When treating pruritus associated with allergic dermatitis with oclacitinib, investigate and treat any underlying causes (e.g. flea allergic dermatitis, contact dermatitis, food hypersensitivity). Furthermore, in cases of allergic dermatitis and atopic dermatitis, it is recommended to investigate and treat complicating factors, such as bacterial, fungal or parasitic infections/infestations (e.g. flea and mange).

The common adverse reactions seen up to day 16 of the field trials are listed in the following table and compared to placebo:

Adverse reactions observed in atopic dermatitis study up to day 16

Adverse reactions observed in pruritus study up to day 7
























New cutaneous or subcutaneous lumps















After day 16, abnormal clinical signs, in addition to those clinical signs listed above and occurring in greater than 1% of the dogs receiving oclacitinib included pyoderma, non-specified dermal lumps, otitis, histiocytoma, cystitis, yeast skin infections, pododermatitis, lipoma, lymphadenopathy, nausea, increased appetite and aggression. In a laboratory study, the development of papillomas was noted in a number of dogs.

Treatment related clinical pathology changes were restricted to an increase in mean serum cholesterol and a decrease in mean leukocyte count, however, all mean values remained within the laboratory reference range. The decrease in mean leukocyte count observed in oclacitinib-treated dogs was not progressive, and affected all white blood cell counts (neutrophil, eosinophil and monocyte counts) except lymphocyte counts. Neither of these clinical pathology changes appeared clinically significant.

No drug interactions were observed in field studies where oclacitinib was administered concomitantly with veterinary medicinal products such as endo- and ectoparasiticides, antimicrobials and anti-inflammatories.

The impact of oclacitinib administration on vaccination with modified live vaccines, canine parvovirus (CPV), canine distemper virus (CDV) and canine parainfluenza (CPI) and inactivated rabies vaccine (RV), on 16 week old vaccine naïve puppies has been studied. An adequate immune response (serology) to CDV and CPV vaccination was achieved when puppies were administered an overdose of oclacitinib at 1.8 mg/kg bodyweight twice daily for 84 days. However, the findings of this study indicated a reduction in serological response to vaccination with CPI and RV in puppies being treated with oclacitinib compared to untreated controls. The clinical relevance of these observed effects for animals vaccinated while being administered oclacitinib (in accordance with the recommended dosing regimen) has not been established.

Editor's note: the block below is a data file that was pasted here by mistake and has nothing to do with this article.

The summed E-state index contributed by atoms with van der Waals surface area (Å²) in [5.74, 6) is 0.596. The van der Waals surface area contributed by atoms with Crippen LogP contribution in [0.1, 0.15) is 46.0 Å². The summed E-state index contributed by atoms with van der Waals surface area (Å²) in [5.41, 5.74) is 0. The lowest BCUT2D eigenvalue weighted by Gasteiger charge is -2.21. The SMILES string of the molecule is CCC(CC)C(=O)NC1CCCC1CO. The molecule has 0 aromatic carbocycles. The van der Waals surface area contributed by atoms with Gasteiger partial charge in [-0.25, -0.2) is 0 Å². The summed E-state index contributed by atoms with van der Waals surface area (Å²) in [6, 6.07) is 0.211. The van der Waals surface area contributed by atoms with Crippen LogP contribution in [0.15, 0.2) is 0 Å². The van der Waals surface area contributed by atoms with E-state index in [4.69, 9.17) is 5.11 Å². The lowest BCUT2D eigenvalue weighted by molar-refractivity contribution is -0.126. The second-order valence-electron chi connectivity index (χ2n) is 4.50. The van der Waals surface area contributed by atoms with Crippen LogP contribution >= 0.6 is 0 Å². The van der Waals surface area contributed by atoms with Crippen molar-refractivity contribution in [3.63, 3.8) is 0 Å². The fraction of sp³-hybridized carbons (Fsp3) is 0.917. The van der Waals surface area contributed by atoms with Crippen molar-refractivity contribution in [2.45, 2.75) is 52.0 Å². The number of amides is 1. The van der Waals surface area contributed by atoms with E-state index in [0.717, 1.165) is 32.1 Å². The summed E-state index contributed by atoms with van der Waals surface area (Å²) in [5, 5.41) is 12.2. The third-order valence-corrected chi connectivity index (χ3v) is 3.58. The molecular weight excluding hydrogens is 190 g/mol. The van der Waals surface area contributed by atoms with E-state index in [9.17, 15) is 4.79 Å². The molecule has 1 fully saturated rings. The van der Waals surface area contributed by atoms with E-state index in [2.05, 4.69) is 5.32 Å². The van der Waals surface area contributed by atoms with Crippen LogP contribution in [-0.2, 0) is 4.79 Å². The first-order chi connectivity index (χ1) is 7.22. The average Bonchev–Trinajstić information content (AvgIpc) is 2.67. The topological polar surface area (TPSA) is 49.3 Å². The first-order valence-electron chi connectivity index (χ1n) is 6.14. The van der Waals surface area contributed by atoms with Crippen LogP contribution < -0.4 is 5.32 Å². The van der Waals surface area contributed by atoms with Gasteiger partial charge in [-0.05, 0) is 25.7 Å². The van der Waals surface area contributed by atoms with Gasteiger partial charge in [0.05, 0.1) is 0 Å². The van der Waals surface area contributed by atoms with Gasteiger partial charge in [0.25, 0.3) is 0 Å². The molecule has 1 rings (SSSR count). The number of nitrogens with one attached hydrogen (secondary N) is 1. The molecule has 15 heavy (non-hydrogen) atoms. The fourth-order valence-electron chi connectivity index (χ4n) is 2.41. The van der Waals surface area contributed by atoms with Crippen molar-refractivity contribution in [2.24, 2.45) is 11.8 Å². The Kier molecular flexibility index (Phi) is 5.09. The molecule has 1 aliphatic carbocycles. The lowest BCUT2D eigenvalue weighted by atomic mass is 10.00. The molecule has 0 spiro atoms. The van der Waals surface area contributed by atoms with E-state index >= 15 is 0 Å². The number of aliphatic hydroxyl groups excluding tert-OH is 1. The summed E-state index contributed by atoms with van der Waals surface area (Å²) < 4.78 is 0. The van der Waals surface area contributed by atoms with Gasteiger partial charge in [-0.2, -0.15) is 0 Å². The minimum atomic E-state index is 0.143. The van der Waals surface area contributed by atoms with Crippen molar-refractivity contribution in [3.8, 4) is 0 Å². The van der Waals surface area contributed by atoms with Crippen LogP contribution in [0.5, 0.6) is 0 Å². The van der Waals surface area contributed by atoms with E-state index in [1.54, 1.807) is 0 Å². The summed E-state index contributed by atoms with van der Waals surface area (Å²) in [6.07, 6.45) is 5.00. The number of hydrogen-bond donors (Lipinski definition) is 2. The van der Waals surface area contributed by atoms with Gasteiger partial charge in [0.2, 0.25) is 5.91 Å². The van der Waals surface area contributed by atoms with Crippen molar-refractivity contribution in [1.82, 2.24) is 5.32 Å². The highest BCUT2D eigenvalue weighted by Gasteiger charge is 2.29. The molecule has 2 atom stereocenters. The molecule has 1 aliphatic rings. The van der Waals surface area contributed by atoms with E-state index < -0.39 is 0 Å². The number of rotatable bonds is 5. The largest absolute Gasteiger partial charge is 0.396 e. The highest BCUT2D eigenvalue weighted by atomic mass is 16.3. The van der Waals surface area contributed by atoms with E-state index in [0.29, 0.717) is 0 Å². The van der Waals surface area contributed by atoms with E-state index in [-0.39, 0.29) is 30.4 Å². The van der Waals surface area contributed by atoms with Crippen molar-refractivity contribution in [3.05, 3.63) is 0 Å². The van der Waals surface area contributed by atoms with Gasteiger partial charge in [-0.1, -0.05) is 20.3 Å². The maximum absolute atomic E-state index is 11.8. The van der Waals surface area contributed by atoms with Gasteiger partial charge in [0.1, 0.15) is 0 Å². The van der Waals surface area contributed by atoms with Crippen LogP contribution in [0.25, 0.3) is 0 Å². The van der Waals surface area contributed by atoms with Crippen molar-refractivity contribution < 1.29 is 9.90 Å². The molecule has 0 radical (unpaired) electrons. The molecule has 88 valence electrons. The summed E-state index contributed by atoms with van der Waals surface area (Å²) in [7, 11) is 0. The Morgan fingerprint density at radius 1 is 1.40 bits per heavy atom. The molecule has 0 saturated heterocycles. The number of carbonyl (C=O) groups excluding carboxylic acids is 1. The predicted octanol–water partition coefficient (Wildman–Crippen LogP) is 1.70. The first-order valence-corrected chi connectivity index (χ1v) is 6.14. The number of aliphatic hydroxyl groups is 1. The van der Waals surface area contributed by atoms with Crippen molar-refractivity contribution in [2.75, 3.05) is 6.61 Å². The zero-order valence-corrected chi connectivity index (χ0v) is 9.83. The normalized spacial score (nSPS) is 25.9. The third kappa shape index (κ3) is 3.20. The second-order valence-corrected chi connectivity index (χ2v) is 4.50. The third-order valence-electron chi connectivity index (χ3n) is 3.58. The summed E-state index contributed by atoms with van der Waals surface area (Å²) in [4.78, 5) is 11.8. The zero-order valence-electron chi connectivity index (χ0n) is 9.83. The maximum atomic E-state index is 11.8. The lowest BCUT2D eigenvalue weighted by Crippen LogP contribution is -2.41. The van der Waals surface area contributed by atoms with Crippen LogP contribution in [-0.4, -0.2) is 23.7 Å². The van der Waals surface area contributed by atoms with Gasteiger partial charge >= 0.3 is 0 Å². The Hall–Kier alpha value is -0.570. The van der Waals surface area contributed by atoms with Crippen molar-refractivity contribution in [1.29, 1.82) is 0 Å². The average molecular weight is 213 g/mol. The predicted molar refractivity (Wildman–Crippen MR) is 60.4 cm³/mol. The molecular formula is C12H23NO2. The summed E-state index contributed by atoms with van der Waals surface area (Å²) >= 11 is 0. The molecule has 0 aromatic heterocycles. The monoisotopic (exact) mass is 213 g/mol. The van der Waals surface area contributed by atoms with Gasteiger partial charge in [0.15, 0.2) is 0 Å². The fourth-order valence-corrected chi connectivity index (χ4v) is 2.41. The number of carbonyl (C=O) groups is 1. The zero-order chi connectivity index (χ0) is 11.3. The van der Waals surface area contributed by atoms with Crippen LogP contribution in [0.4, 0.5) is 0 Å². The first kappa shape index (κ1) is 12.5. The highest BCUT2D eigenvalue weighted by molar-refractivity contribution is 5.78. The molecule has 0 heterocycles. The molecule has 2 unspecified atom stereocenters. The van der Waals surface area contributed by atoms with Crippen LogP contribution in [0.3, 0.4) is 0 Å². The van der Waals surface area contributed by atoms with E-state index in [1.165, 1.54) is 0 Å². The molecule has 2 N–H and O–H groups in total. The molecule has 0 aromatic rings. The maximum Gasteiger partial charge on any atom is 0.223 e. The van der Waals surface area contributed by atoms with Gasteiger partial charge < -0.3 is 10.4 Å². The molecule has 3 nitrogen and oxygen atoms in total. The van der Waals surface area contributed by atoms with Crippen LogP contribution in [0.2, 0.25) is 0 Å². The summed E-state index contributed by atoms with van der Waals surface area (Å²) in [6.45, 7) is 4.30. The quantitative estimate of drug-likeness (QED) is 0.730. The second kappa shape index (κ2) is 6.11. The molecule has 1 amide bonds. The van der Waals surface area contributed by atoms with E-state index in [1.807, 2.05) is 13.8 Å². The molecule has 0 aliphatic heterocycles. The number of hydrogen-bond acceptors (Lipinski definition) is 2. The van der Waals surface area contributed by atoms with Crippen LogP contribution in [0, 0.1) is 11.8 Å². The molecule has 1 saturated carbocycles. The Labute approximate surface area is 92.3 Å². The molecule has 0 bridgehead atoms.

Oclacitinib tablets were administered at 1x, 3x and 5x to healthy, one year old Beagle dogs twice daily for 6 weeks followed by once daily for 20 weeks.

Clinical observations that were considered likely to be related to oclacitinib treatment included: alopecia (local), papilloma, dermatitis, erythema, abrasions and scabbing/crusts, interdigital "cysts", and oedema of the paws. Dermatitis lesions were mostly secondary to the development of interdigital furunculosis on one or more paws during the study; the number and frequency of observations increased with increasing dose. Lymphadenopathy of peripheral nodes was noted in all groups and increased in frequency with increasing dose, and was frequently associated with interdigital furunculosis. Papilloma was considered treatment related, but not dose related.

There is no specific antidote and in case of signs of overdose the dog should be treated symptomatically.

User warnings

Wash hands after administration.

In case of accidental ingestion, seek medical advice immediately and show the package leaflet or label to the doctor.

Pharmaceutical precautions

Store below 25°C.